One characteristic that repeatedly appears in highly successful people is grit. Psychologist Angela Duckworth has studying both kids and adults and found that those who have grit, or stamina, are hard workers with their minds set on a goal and will work harder than others to turn that goal into a reality. Jason Ma, author of Youth Leaders 3.0: Stories, Insights, and Tips for Next-Generation Achievers, notes that anyone can be ambitious with the right motivation.

9. Are You A Risk Taker?

Ambitious people dead set on achieving their goals also know they often must take some risk, which can be quite difficult for others. Ma noted that oftentimes a breakthrough in the path to success can be spurred out of a well-managed crisis. These people also don’t spend too much time honing their skill set, but rather executing a strategy utilizing those valuable skill sets.

10. Are You Steadfast?

Do not compete with others and let their negativity or successes drag you down. Ma notes that a person’s biggest competitor should be himself or herself. Do not measure yourself against others and do not them steer you off course.

How To Be Successful In A Nutshell

As you work on the “new you” with an eye on the prize of success, remember Maslow’s hierarchy of needs that explains how you cannot be the best you can be until your first tier needs are met. These are the basic needs, such as food, financial ability to pay your bills, and support and self-esteem that buoys your self-worth. Once you have a game plan mapped out for meeting those basic needs, then begin working on the next levels and charge ahead down that path to success. Be sure to surround yourself with other ambitious, driven, goal-setting people and support each other as you work toward attaining those goals.

More by this author

You Don’t Need To Be Strong All The Time, It’s OK To Feel Weak And Cry No More Addiction To Work: 5 Tips On Maintaining Work-Life Balance 12 Squat Exercises For Ladies Who Want Bubble Butts Stranded Killer Whale Cries For Help, People Do Something Priceless To It Two Grandmothers Broke The Tradition And Gave Their Grandkids The Best Wedding Blessing Ever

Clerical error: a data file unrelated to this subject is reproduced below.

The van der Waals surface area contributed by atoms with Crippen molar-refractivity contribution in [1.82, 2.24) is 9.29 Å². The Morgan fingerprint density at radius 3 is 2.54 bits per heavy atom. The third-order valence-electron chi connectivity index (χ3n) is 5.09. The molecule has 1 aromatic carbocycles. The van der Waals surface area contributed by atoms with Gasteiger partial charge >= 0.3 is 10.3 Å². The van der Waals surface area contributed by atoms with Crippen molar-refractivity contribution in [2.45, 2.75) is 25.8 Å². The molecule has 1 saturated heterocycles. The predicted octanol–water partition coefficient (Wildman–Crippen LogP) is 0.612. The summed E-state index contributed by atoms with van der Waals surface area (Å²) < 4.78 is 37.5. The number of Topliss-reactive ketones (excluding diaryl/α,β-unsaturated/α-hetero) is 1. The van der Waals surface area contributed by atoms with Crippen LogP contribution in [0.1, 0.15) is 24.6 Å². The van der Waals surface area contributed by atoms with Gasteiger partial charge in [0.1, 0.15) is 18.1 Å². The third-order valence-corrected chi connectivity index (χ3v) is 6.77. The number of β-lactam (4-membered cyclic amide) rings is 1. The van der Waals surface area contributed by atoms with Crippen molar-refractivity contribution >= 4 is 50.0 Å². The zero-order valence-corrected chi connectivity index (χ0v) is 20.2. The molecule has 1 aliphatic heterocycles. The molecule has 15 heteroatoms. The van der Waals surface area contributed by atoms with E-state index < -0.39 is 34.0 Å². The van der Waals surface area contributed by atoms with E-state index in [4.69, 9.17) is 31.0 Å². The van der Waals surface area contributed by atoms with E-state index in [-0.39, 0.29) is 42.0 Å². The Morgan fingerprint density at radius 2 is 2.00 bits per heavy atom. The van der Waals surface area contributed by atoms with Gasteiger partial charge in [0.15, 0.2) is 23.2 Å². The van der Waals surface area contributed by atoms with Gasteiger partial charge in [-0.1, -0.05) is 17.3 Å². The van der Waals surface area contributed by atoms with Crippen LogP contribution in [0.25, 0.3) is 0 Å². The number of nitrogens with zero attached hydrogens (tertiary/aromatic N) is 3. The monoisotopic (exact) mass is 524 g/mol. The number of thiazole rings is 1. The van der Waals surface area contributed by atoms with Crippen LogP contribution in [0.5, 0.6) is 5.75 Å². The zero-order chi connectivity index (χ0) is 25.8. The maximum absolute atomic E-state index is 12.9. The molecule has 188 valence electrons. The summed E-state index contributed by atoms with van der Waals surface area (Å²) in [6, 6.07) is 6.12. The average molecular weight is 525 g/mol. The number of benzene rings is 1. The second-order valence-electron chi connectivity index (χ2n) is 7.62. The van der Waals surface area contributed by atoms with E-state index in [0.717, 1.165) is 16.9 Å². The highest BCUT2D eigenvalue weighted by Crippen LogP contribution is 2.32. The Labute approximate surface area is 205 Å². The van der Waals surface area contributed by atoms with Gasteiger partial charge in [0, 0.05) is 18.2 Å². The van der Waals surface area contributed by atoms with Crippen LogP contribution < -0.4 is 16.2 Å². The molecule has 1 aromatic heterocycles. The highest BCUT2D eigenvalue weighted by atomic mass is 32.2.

Trending in Productivity

1 11 Important Things to Remember When Changing Habits 2 How Your Attitude Determines Your Success 3 How to Ask for Help When You Need It Most 4 How Much Do You Need to Give Up to Start Over? 5 Is It Really Better to Step Out of Your Comfort Zone?

Read Next

Advertising
Advertising
Advertising

Last Updated on March 21, 2019

11 Important Things to Remember When Changing Habits

11 Important Things to Remember When Changing Habits

Most gurus talk about habits in a way that doesn’t help you:

You need to push yourself more. You can’t be lazy. You need to wake up at 5 am. You need more motivation. You can never fail…blah blah “insert more gibberish here.”

But let me share with you the unconventional truths I found out:

To build and change habits, you don’t need motivation or wake up at 5 am. Heck, you can fail multiple times, be lazy, have no motivation and still pull it off with ease.

It’s quite simple and easy to do, especially with the following list I’m going to show to you. But remember, Jim Rohn used to say,

“What is simple and easy to do is also simple and easy not to do.”

The important things to remember when changing your habits are both simple and easy, just don’t think that they don’t make any difference because they do.

In fact, they are the only things that make a difference.

Let’s see what those small things are, shall we?

1. Start Small

The biggest mistake I see people doing with habits is by going big. You don’t go big…ever. You start small with your habits.

Want to grow a book reading habit? Don’t start reading a book a day. Start with 10 pages a day.

Want to become a writer? Don’t start writing 10,000 words a day. Start with 300 words.

Want to lose weight? Don’t stop eating ice cream. Eat one less ball of it.

Whatever it is, you need to start small. Starting big always leads to failure. It has to, because it’s not sustainable.

Start small. How small? The amount needs to be in your comfort zone. So if you think that reading 20 pages of a book is a bit too much, start with 10 or 5.

It needs to appear easy and be easy to do.

Do less today to do more in a year.

2. Stay Small